# Resistivity Units Converter

Scientists spent years after Edison's invention in 1879 trying to decipher electricity. Now, we know all there is know about electricity, including what we'll be focusing on today: electrical resistivity.

Below, we'll answer some important questions surrounding this property, from what it is, to how resistivity units are measured and converted.

If the idea of converting resistivity units sounds too difficult, don't worry! All you have to do is try our resistivity calculator to get accurate conversions in an instant.

## What is electrical resistivity?

It may come as a surpise but, it is not actually a measurement of electricity. It's a measurement related to the object electricity moves through.

Simply put, electrical resistivity is a property that measures how strongly an object resists the flow of an electrical current.

An object that electricity doesn't flow through is an object with high electrical resistivity.

This is the opposite of another fundamental property, electrical conductivity. Conductivity measures how easily electricity moves through an object.

## What is the standard unit of resistivity?

Electrical resistivity is most often represented by the Greek letter ϱ, or rho.

The SI unit for resistivity is the ohm-meter, which uses the following symbol: Ω·m.

## When would you have to convert resistivity?

Resistivity, once formulated, doesn't typically need to be converted to anything else. It's most-often used unit is ohm-meters.

However, when it comes to the resistivity values of certain materials, you'll likely see those readings listed in micro-ohm centimeters. You may also encounter ohm-centimeters when measuring bulk resistivity.

In these cases and more, a conversion calculator can be a helpful tool to work through the math.

## How do you convert resistivity units?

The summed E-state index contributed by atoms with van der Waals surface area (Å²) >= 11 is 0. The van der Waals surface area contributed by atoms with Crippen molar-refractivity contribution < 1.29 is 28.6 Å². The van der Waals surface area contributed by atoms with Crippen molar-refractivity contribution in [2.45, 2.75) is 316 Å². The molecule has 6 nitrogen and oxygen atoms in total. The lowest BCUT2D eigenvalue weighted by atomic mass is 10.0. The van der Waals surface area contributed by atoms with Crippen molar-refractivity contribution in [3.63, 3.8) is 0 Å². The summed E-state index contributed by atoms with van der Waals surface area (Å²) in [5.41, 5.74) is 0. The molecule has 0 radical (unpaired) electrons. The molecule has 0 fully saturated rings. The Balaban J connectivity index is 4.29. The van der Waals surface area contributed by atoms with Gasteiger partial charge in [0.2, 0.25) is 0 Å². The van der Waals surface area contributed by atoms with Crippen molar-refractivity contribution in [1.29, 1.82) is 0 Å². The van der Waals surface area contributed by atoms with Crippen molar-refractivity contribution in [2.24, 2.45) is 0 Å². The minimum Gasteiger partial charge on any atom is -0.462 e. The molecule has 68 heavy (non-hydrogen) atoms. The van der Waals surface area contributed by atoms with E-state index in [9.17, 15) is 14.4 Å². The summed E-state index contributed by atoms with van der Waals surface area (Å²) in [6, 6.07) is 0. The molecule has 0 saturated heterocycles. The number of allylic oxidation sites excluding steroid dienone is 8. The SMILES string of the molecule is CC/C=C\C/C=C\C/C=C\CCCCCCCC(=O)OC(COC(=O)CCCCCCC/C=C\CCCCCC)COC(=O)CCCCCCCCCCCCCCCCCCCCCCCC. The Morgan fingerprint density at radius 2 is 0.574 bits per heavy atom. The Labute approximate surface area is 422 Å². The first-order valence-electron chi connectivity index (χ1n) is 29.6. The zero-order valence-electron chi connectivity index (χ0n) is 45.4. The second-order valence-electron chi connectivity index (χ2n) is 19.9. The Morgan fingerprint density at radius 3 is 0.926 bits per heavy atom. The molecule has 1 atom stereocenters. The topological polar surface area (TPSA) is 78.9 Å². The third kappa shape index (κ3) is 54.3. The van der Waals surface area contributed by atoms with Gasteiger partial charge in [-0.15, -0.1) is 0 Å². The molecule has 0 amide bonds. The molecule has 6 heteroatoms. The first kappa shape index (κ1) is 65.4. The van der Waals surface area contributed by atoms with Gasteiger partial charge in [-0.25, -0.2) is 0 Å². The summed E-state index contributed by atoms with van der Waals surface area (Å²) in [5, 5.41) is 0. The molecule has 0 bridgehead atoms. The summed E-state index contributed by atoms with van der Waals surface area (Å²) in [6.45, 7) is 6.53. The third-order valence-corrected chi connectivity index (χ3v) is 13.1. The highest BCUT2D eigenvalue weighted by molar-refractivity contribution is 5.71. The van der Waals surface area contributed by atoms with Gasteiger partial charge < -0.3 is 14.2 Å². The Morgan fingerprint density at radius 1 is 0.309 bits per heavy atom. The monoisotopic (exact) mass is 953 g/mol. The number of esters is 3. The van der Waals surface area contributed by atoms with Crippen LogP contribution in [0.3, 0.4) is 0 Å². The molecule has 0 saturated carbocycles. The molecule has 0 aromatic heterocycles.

Unlike many of the scientific and mathematical concepts found on this site, electric resistivity is usually only measured in ohm-meters.

However, you can convert ohm-meters into ohm-centimeters and microhm-centimeters.

### Ohm Meter to Ohm Centimeter

To convert an ohm-meter to an ohm-centimeter, multiply it by 100:

### Ohm Meter to Microhm Centimeter

To get microhm-centimeters, multiply an ohm-meter by 100 million (you'll need a big calculator for this one):

## Do different materials have varying resistivity?

Different materials do indeed have varying resistivity.

As we've already mentioned, resistivity is an intrinsic property. Different objects have an immutable resistivity.

### Superconductors

Superconductors have a resistivity of 0 ohm-meters, meaning they are hyper conductive materials.

#### Examples

A few examples of superconductors are chemical elements like:

• Mercury or lead.
• Metal alloys.
• Different types of ceramics.
• Organic materials like carbon nanotubes.

### Metals

As you might have already assumed, metals are particularly conductive. So they also have a low resistivity at a 10-8 ohm-meters.

#### Examples

Examples of these kinds of metals are silver, copper, aluminum, and tungsten. These materials get used for computer parts and light bulbs.

### Semiconductors

As the name implies, semiconductors are both conductive and resistive. Because of this, these materials are often altered to become more resistive or more conductive.